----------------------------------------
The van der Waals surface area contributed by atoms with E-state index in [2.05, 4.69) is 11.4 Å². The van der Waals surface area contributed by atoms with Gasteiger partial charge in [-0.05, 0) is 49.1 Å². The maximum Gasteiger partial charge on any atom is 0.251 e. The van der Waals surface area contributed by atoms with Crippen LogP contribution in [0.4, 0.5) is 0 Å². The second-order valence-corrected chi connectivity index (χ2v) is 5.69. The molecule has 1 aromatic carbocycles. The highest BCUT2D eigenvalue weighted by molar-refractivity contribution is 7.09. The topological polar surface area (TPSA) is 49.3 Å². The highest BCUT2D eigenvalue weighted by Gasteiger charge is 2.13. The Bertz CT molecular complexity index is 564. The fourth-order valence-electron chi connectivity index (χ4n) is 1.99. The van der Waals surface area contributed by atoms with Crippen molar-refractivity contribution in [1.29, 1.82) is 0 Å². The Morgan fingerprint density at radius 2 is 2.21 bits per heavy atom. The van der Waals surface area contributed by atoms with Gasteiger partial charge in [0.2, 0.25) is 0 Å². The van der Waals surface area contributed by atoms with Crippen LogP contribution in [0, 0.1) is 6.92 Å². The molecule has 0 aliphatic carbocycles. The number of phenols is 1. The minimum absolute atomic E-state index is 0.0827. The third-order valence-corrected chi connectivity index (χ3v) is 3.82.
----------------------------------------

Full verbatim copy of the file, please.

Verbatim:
The van der Waals surface area contributed by atoms with E-state index in [2.05, 4.69) is 11.4 Å². The van der Waals surface area contributed by atoms with Gasteiger partial charge in [-0.05, 0) is 49.1 Å². The maximum Gasteiger partial charge on any atom is 0.251 e. The van der Waals surface area contributed by atoms with Crippen LogP contribution in [0.4, 0.5) is 0 Å². The second-order valence-corrected chi connectivity index (χ2v) is 5.69. The molecule has 1 aromatic carbocycles. The highest BCUT2D eigenvalue weighted by molar-refractivity contribution is 7.09. The topological polar surface area (TPSA) is 49.3 Å². The highest BCUT2D eigenvalue weighted by Gasteiger charge is 2.13. The Bertz CT molecular complexity index is 564. The fourth-order valence-electron chi connectivity index (χ4n) is 1.99. The van der Waals surface area contributed by atoms with Crippen molar-refractivity contribution in [1.29, 1.82) is 0 Å². The Morgan fingerprint density at radius 2 is 2.21 bits per heavy atom. The van der Waals surface area contributed by atoms with Gasteiger partial charge in [0.2, 0.25) is 0 Å². The van der Waals surface area contributed by atoms with Crippen LogP contribution in [0, 0.1) is 6.92 Å². The molecule has 0 aliphatic carbocycles. The number of phenols is 1. The minimum absolute atomic E-state index is 0.0827. The third-order valence-corrected chi connectivity index (χ3v) is 3.82.